1952

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MARXIST C U L T U R A L M O V E M E N T IN INDIA

LETTER FROM

KASHMIR

K . H . Gulam A h m a d Mahjoor—the people's poet of Kashmir, is dead, -writes our correspondent i n Kashmir. In spite of his age, Mahjoor was an active participant i n the peace movement i n Kashmir. One of the greatest poets of the Kashmiri language, Mahjoor was a member of the All-India Peace Council, Vice-President of the Kashmir Peace Committee, Vice-President of the Cultural Committee i n Defence of Peace, and Vice-President of the National Cultural Congress, Kashmir. H e was also on the editorial board of Kong-Posh, the first and only monthly journal i n Kashmiri published b y the Progressive Writers' Association. Mahjoor's poetry has always inspired peo­ ple to fight for peace and real democracy and exposed i m ­ perialist machinations and their plans for a third world war. The people of Kashmir mourned his death. Khanqua Maulla was crowded -with thousands of men and women, and a funeral procession started from this place to Mazari Shorn, where the burial took place. Poets N a d i m and M i r z a Arif, and Bahudin, a prominent mazdoor leader, as w e l l as all other workers of the National Cultural Congress, were present there. The C i v i l and Military autfiorities presented their last salute, and the burial ended -with a short speech b y Bakshi Gulam Mohammad, Hon'ble Deputy Prime Minister. Later, a singing programme of Mahjoor's poetry was arranged b y Radio Kashmir at the poet's grave.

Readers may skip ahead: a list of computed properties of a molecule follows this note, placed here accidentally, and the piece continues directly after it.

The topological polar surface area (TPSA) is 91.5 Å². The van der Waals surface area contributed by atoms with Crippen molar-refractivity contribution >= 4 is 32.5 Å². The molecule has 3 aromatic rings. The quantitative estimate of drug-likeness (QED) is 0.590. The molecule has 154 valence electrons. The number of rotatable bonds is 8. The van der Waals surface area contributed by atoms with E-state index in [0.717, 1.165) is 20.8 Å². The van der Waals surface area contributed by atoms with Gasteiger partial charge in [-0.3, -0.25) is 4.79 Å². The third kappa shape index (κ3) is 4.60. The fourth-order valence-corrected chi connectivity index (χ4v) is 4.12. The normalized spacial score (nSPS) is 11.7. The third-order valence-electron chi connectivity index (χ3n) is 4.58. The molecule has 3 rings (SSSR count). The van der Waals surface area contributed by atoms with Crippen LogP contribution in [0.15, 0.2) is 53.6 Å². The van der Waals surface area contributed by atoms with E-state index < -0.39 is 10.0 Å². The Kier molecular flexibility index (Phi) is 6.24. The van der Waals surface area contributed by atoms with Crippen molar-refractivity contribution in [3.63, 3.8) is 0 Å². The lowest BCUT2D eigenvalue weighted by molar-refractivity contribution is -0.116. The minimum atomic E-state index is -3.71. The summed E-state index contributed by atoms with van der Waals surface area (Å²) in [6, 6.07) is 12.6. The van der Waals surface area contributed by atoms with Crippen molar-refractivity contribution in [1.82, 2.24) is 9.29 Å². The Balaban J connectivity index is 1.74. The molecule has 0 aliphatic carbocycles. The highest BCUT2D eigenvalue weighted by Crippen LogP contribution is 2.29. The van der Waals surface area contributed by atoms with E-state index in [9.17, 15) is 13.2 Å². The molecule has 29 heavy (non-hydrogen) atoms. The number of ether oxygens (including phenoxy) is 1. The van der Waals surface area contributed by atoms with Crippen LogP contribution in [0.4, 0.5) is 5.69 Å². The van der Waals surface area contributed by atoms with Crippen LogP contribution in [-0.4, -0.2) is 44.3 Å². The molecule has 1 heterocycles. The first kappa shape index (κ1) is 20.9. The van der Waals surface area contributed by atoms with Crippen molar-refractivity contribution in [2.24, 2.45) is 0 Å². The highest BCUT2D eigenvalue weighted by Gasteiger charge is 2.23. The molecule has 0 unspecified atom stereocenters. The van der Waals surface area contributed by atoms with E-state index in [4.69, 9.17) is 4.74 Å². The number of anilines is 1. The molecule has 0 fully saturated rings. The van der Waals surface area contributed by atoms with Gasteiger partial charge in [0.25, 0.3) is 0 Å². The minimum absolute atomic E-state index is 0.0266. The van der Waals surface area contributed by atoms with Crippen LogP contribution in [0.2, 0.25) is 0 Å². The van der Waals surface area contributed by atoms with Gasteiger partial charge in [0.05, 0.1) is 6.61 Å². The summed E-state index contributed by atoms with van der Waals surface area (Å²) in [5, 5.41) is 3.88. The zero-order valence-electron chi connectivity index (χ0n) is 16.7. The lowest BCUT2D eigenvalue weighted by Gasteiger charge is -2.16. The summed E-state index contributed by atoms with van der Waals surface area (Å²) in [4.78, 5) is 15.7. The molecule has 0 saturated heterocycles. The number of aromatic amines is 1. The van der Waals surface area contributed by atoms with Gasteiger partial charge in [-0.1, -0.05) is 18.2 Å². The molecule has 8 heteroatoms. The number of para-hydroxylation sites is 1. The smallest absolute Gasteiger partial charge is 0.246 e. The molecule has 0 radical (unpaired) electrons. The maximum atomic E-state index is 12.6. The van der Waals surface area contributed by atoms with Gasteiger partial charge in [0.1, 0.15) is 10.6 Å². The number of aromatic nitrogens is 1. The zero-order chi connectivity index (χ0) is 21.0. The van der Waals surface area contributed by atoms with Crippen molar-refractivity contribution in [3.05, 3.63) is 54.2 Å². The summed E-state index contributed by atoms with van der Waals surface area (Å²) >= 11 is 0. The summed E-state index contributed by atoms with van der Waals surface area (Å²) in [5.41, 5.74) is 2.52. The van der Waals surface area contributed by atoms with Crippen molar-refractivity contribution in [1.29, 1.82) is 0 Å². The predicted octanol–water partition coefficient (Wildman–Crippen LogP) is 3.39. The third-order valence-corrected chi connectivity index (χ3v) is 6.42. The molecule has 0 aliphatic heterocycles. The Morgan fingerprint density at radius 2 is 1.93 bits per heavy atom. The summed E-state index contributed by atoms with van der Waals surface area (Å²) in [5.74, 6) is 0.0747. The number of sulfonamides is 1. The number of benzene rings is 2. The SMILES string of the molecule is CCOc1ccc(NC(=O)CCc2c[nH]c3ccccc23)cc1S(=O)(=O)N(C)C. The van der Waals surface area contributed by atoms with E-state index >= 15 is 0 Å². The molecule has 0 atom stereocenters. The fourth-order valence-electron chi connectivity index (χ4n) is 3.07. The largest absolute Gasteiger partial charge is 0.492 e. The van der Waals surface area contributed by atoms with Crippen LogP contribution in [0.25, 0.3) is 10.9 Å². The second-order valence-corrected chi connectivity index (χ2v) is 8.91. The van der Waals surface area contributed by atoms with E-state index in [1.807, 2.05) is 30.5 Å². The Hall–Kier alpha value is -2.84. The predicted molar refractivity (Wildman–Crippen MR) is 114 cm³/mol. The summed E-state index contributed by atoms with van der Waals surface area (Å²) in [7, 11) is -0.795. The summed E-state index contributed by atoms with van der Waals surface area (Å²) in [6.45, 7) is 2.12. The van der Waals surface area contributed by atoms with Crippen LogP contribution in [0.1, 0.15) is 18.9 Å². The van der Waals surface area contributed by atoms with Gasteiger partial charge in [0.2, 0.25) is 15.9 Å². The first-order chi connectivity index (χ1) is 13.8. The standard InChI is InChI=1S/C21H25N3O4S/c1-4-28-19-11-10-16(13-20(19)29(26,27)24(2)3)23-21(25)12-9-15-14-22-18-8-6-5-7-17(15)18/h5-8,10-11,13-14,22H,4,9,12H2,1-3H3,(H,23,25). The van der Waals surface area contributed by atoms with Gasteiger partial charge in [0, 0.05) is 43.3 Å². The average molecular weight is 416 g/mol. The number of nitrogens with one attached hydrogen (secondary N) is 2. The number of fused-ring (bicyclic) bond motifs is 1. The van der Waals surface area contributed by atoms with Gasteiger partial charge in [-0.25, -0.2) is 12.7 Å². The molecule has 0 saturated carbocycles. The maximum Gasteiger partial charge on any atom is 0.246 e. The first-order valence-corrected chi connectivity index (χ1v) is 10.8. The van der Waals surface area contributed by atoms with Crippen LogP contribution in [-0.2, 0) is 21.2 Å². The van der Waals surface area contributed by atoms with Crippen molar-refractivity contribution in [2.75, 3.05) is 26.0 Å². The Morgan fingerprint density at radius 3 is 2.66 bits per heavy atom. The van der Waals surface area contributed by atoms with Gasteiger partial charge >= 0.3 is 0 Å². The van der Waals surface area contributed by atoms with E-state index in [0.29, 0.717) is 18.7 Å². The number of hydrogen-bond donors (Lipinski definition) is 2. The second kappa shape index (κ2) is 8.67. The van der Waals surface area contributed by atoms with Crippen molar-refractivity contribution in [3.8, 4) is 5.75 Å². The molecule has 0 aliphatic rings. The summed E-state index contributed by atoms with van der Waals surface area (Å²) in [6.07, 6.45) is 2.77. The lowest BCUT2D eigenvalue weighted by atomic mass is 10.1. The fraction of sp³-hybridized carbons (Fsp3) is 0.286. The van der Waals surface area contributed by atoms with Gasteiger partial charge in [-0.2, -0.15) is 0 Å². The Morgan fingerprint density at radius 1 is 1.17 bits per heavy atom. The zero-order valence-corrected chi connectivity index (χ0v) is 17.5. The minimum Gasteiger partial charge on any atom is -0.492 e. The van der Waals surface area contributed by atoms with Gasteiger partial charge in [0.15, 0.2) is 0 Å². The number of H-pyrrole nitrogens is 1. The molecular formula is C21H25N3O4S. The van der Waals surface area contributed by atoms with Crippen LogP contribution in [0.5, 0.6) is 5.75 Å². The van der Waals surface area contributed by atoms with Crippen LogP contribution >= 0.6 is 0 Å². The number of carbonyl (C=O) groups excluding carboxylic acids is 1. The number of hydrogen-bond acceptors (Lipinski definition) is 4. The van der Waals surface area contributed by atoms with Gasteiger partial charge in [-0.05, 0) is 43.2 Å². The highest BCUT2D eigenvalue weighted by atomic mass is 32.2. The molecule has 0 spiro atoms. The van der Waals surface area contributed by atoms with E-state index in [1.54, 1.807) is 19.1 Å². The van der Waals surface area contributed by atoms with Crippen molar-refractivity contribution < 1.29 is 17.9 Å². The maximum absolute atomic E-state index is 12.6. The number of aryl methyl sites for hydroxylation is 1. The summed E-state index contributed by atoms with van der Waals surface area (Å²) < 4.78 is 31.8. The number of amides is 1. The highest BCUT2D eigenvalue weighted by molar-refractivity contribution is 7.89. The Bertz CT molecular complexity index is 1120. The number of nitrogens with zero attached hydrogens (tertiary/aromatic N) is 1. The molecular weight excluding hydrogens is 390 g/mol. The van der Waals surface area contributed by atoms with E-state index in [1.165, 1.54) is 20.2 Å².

NEWS

I n Kerala, a newly formed I P T A branch, the Kuttanad K a l a Samity, has been welcomed b y workers and peasants... . In Bengal, there are now I P T A i n 10 out of the 12 districts i n the province, with greatest activity i n Howrah, Hoogly and 24 Parganas. The Provincial Preparatory Committee recently decided to postpone the proposed provincial convention until February. , . the activities of the Calcutta groups, with Calcutta as the nerve centre of the provincial movement, during months of September and October yield the following amazing statistics: A total audience of over 75,000 saw 30 shows, which included dramas Udayastha by A n i l Ghose, Nagpash b y M o n i Mazumdar,

IPTA

9S